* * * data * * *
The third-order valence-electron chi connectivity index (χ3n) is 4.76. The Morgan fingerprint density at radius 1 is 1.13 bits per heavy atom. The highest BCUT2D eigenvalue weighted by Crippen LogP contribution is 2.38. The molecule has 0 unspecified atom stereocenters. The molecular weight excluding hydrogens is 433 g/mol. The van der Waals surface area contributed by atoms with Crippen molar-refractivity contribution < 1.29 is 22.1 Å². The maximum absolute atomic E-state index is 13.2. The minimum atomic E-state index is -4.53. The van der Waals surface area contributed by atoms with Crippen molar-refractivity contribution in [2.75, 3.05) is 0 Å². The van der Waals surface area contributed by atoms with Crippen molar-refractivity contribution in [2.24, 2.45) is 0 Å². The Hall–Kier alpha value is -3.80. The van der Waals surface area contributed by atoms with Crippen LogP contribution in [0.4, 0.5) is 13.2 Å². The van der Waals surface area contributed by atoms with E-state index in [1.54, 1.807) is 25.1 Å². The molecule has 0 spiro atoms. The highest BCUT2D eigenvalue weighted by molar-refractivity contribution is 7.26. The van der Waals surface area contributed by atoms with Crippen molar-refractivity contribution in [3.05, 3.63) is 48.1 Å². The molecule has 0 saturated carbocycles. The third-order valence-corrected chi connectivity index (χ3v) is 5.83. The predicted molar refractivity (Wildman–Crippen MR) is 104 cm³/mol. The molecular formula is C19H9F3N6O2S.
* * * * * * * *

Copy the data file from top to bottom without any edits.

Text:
The third-order valence-electron chi connectivity index (χ3n) is 4.76. The Morgan fingerprint density at radius 1 is 1.13 bits per heavy atom. The highest BCUT2D eigenvalue weighted by Crippen LogP contribution is 2.38. The molecule has 0 unspecified atom stereocenters. The molecular weight excluding hydrogens is 433 g/mol. The van der Waals surface area contributed by atoms with Crippen molar-refractivity contribution < 1.29 is 22.1 Å². The maximum absolute atomic E-state index is 13.2. The minimum atomic E-state index is -4.53. The van der Waals surface area contributed by atoms with Crippen molar-refractivity contribution in [2.75, 3.05) is 0 Å². The van der Waals surface area contributed by atoms with Crippen molar-refractivity contribution in [2.24, 2.45) is 0 Å². The Hall–Kier alpha value is -3.80. The van der Waals surface area contributed by atoms with Crippen LogP contribution in [0.4, 0.5) is 13.2 Å². The van der Waals surface area contributed by atoms with E-state index in [1.54, 1.807) is 25.1 Å². The molecule has 0 spiro atoms. The highest BCUT2D eigenvalue weighted by molar-refractivity contribution is 7.26. The van der Waals surface area contributed by atoms with Crippen molar-refractivity contribution in [3.05, 3.63) is 48.1 Å². The molecule has 0 saturated carbocycles. The third-order valence-corrected chi connectivity index (χ3v) is 5.83. The predicted molar refractivity (Wildman–Crippen MR) is 104 cm³/mol. The molecular formula is C19H9F3N6O2S.